Tuesday, February 18, 2014

A False Dichotomy: Reflections on Running WITH/FOR Others

The road and I have become re-acquainted during this fledgling training cycle.  It's a lot like I remember it: undulating, scenic, seemingly endless . . . but a lot whiter and more slippery.

A couple of Sundays ago, I capped a big training week for me.  I drove to Hopkinton, MA and ran 18 miles on the Boston Marathon course with my old friend Stuart, who's training for his first marathon. 

Then, since I'm in an extended base-building phase, I accepted an invitation to join some blind runners for a group run from the Massachusetts Association for the Blind's main offices in Brookline.  I was paired with a really nice guy named Erich, and we sought to negotiate the congested, only partially-cleared streets and sidewalks of Brookline, Boston and Cambridge, connected to one another by a short tether.

My interest in meeting and running with Erich and some of the others stems from my desire to be a guide to a disabled runner again at Boston 2014.  The Achilles International folks remain noncommittal at this relatively late stage, and some of us like to plan ahead.  OCD much?  Yeah, kinda. ;-)

During the first mile together, Erich and I covered the biographic basics.  He explained his sight loss (calling himself "low-vision") and I mentioned that my fiancee is legally blind in one eye.  He then posed what I regarded as a curious question: "Is that why you're interested in helping out, or are you just a good guy?"  I shuffled along without answering for a few strides, and then said, "Neither, really."  And so we discussed why I've taken to pacing and guiding as my predominant "racing" activities in the past several years.

It's not false modesty to say that I don't consider pacing and guiding to be great acts of selfless sacrifice. Granted, being a guide/pacer does require putting one's personal performance goals on the backburner, but - if we're being honest here - I turned to guiding/pacing for all sorts of selfish reasons.

Being a marathon pace guide is like being a rock star for a day.  The pace group members think of you as a running demi-god, someone able to leave them in the dust if you wanted to, but choosing instead to be there to shepherd them to their own goals.  They pose fawning questions; they ask you to pose for post-race photos; in some instances, they even try to kiss you in a way that might violate the Pacer-Runner Code of Ethics. :-)  We can blame that on adrenaline and exhaustion.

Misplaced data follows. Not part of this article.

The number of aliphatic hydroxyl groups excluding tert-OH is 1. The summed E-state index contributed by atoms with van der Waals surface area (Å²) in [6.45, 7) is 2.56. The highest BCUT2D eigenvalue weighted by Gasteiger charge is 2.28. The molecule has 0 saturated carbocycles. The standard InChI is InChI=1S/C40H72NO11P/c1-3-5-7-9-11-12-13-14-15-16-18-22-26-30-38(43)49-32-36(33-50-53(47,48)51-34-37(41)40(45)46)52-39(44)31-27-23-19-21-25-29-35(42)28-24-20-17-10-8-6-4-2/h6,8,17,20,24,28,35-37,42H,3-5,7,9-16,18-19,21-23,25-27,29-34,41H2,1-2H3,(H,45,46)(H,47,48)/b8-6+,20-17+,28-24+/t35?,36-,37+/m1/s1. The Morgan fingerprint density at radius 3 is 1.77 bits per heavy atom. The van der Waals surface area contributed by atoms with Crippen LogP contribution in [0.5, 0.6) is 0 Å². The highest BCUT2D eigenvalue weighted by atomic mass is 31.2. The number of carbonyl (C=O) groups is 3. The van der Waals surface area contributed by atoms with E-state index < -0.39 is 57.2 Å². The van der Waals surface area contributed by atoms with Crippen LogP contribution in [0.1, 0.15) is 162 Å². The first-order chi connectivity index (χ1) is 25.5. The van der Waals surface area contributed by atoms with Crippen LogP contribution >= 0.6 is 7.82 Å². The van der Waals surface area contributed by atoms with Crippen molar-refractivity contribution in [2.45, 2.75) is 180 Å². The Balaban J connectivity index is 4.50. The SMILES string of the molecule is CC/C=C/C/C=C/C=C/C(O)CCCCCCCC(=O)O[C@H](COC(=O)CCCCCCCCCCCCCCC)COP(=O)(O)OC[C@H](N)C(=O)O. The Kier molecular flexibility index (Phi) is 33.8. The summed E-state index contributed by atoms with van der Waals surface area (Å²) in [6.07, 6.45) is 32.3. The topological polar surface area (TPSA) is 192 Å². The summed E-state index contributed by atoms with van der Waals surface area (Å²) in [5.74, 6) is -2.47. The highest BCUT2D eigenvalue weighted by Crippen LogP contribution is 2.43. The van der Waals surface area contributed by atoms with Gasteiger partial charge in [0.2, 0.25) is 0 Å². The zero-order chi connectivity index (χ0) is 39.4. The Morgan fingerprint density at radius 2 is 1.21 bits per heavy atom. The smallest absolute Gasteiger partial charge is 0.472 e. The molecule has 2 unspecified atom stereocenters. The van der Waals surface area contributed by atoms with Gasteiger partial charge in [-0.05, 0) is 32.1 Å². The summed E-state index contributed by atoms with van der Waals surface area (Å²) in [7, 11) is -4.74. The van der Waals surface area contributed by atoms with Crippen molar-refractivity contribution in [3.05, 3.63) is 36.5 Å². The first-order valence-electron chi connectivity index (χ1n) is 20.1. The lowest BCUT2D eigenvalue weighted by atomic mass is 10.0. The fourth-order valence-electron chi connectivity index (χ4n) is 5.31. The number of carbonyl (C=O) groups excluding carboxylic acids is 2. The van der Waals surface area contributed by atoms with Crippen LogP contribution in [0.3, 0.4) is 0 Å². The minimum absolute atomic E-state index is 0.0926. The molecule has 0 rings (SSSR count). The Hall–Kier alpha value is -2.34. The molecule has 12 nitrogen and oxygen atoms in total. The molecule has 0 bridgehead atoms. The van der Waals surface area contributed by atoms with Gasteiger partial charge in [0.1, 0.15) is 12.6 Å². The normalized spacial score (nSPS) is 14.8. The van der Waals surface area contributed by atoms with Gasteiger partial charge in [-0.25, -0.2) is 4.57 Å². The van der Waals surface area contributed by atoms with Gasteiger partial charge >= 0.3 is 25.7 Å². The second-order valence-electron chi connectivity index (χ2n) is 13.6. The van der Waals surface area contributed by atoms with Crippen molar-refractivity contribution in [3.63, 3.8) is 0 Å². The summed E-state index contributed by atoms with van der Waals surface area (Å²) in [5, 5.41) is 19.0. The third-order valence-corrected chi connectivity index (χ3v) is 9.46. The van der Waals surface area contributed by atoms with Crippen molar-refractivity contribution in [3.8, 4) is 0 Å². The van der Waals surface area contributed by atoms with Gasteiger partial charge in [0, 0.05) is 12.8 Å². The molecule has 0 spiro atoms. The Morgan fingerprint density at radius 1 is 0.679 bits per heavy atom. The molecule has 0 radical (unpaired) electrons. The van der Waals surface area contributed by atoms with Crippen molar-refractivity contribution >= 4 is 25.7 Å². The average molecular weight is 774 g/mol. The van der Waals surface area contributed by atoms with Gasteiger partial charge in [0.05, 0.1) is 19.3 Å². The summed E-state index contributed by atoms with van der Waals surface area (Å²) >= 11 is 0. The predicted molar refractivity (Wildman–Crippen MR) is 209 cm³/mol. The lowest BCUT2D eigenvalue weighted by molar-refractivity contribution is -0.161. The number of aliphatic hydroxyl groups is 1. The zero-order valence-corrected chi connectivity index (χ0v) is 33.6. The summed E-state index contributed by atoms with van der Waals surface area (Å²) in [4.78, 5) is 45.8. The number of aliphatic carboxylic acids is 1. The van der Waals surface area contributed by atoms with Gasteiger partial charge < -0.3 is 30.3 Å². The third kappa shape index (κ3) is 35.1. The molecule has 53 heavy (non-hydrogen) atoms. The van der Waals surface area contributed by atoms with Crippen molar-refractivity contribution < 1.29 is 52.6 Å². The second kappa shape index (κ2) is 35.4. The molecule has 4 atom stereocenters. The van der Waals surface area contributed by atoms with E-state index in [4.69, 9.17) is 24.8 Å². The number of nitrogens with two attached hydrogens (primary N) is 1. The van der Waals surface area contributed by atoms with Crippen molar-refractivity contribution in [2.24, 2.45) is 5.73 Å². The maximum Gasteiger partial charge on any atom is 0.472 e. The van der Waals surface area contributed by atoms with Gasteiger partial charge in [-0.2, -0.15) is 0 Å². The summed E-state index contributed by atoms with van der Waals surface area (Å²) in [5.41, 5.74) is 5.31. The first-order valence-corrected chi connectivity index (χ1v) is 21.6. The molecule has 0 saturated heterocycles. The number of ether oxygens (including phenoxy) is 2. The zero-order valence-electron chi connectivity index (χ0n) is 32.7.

For a Pacer/Guide like me, though, participating in a marathon at a pace one-to-two minutes (or more) slower than my own race pace is a safe choice.  Factor in the long training/racing malaise which I endured, and you can get a sense that it would be fair to characterize my "running service" as an elaborately-crafted cop-out.  And, when you consider events like Boston and New York, where just getting into the race requires a qualifying time, some luck, and/or significant registration fees, being a Pacer/Guide is a very sweet deal.

Being a Guide for a disabled athlete is quite different than leading a group to a specific goal time.  Guides run their runner's race.  Our commitment is to making sure that this person has the best, smoothest, safest possible race experience, and we'll do what it takes to make it happen.  We stay with the athlete; we don't expect the athlete to stay with us.  Still, despite all that apparent selflessness, the cheers and the energy and the unfettered adulation as you accompany an inspirational figure as they do their inspirational thing is far more satisfying than hitting any goal time in one's own race.

So, Erich, as we discussed, I'm not guiding for my "low-vision" fiancee, and I'm not an especially good guy.  I just want to keep doing what I love doing, among other people who love, at the marquee events of our wonderfully egalitarian sport.

That's it.


Since my last post, I've logged three consecutive 70+-mile weeks, with a 75+-mile week during the week of February 3 through February 9.  This is where a lesser runner might gripe about the awful, frigid, snowy, relentless, unforgiving winter we're having.  Not me, though. ;-)

The plan is to log one more week in the mid-70's (mileage, not temps, sadly) before heading to Italy on February 23rd for the kids' school vacation, where I'll be lucky to run half that distance.  The timing is actually optimal, as I'm due for a cutback week, and the trip will force me to take it.

In other news, I'm looking for a 50-mile qualifying race, since Vermont requires that every 100-mile runner have completed a 50-miler in less than 12 hours, with a deadline of June 1st.  I was planning on getting my 50-mile qualifier at Pineland Farms, but with that being on Memorial Day weekend, it felt like I'd be cutting it too close.  Leading candidate right now is the Lake Waramaug Ultra in Connecticut, scheduled on April 27th.  Guiding at Boston April 21st would be a perfect final long run. :-)

Thanks for reading. -Ron